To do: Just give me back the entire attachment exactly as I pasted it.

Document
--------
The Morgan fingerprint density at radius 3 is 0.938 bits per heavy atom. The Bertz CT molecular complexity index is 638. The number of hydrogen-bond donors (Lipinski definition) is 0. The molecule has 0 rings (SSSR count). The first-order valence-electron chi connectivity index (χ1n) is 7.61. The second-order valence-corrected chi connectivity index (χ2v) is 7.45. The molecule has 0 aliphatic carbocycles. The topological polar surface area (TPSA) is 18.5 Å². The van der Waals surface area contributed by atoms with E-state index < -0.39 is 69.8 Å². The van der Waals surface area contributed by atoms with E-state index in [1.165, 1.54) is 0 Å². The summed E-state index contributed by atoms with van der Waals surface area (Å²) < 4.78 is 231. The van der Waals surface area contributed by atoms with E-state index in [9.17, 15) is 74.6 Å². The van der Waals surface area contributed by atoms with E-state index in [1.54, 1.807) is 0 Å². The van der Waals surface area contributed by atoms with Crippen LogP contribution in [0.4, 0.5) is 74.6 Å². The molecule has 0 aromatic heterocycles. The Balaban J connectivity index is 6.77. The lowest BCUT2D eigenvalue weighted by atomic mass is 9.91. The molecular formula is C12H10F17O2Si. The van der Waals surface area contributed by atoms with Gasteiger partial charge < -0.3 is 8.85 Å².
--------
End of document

The Morgan fingerprint density at radius 3 is 0.938 bits per heavy atom. The Bertz CT molecular complexity index is 638. The number of hydrogen-bond donors (Lipinski definition) is 0. The molecule has 0 rings (SSSR count). The first-order valence-electron chi connectivity index (χ1n) is 7.61. The second-order valence-corrected chi connectivity index (χ2v) is 7.45. The molecule has 0 aliphatic carbocycles. The topological polar surface area (TPSA) is 18.5 Å². The van der Waals surface area contributed by atoms with E-state index < -0.39 is 69.8 Å². The van der Waals surface area contributed by atoms with E-state index in [1.165, 1.54) is 0 Å². The summed E-state index contributed by atoms with van der Waals surface area (Å²) < 4.78 is 231. The van der Waals surface area contributed by atoms with E-state index in [9.17, 15) is 74.6 Å². The van der Waals surface area contributed by atoms with E-state index in [1.54, 1.807) is 0 Å². The van der Waals surface area contributed by atoms with Crippen LogP contribution in [0.4, 0.5) is 74.6 Å². The molecule has 0 aromatic heterocycles. The Balaban J connectivity index is 6.77. The lowest BCUT2D eigenvalue weighted by atomic mass is 9.91. The molecular formula is C12H10F17O2Si. The van der Waals surface area contributed by atoms with Gasteiger partial charge < -0.3 is 8.85 Å².